Versatile, creative and tenacious reporter with a strong interest in public service. Strives to find the human face in a story but uninhibited by numbers, public records and complex topics. Topics covered include government, education and technology. Curiosity and skepticism still intact.
Sharing our thoughts and photos on social media sites has become a daily part of our lives, but what happens to your Facebook account when you die? The tech firm said it tries to prioritise the privacy and wishes of the deceased, but doing so isn't always easy.
U.S. teens are apparently giving Facebook a big thumbs down, opting instead for other social networks such as Instagram and Snapchat. eMarketer estimates that U.S. monthly Facebook users between the ages of 12 to 17 will drop to 14.5 million in 2017, a decrease of 3.4 percent compared to last year.
U.S. lawmakers not only rack up a following in real life, but on Facebook, Twitter and other social networks. So which Congress members are the most popular on Facebook, the world’s largest social network? Chances are it’s the most liberal or conservative members, according to an analysis released Monday by the Pew Research Center. The center examined the number of followers on the official Facebook pages of U.S. Congress members.
Muck Rack makes it simple to find people, tweets, or articles that mention any name, keyword, company, hashtag etc. We've compiled this guide to help you make the most of your search.
Selecting a term
Start searching tweets, articles from media outlets, articles mentioned in tweets, journalists'
names, titles and bios with some suggested searches:
Companies or Topics (e.g. iPhone, Microsoft)
Phrases (e.g. "cloud computing") — use quotes to keep the terms together
Twitter handles (e.g. @username) — returns those who have mentioned or replied to
Names (e.g. "David Pogue")
Hashtags (e.g. #sxsw, #london2012)
Bio details (e.g. vegan, Olympics, father)
Muck Rack's Advanced Search allows for many boolean operators.
Find results that mention multiple specified terms, use AND or
+. For example, ensure each result contains both Elon Musk and Mark Zuckerberg by
searching Obama AND Romney or Obama + Romney.
Use the operators OR or , to broaden your search when you'd like either of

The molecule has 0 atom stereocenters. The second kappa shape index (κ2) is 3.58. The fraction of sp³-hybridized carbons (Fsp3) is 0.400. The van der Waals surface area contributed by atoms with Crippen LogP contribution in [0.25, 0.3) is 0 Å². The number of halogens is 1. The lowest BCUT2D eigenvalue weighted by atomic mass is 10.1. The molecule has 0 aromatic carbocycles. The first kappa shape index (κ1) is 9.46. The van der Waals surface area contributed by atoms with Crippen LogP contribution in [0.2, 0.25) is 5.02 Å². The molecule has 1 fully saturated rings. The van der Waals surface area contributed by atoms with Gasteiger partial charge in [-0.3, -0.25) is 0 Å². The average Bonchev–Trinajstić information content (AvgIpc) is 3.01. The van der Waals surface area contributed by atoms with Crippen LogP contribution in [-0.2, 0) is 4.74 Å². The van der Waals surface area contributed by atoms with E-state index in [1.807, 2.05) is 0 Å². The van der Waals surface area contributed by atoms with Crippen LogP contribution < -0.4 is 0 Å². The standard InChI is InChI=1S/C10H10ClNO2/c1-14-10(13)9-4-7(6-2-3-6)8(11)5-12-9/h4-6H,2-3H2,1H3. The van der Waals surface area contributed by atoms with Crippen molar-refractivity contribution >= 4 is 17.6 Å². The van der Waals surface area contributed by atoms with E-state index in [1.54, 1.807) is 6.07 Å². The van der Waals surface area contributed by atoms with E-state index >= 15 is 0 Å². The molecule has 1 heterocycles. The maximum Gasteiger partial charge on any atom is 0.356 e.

multiple terms to appear in results. (This is the default behavior of our search when no operators
are used.) For example, search for democrat OR republican to find results that refer to
Democrats and/or Republicans.
Use NOT or - to subtract results from your search. For
example, searching Disney will yield results about the Walt Disney Company as well as Walt Disney
World Resort. To exclude mentions of Disney World, search for Disney -World or Disney
When using one of these operators with a phrase, enclose it in quotation marks. For example, you can
find results about smartphones excluding Apple's iPhone 4S by searching smartphone -"iPhone
Exact case matching or punctuation
If you're searching for a brand name or keyword that relies on specific punctuation marks or capitalization, you can
find results that match your exact query by adding matchcase: before the keyword you're searching for, like matchcase:E*TRADE .
Use parentheses to separate multiple
boolean phrases. For example, to find journalists talking about having fun in Disney World or
Disneyland, search for ("disney world" OR disneyland) AND fun.
An asterisk can be used to search for any variation of a root word truncated by the asterisk. For example, searching for admin* will return results for administrator, administration, administer, administered, etc.
A near operator is an AND operator where you can control the distance between the words. You can vary the distance the near operation uses by adding a forward slash and number (between 0-99) such as strawberries NEAR/10 "whipped cream", which means the strawberries must exist within 10 words of "whipped cream".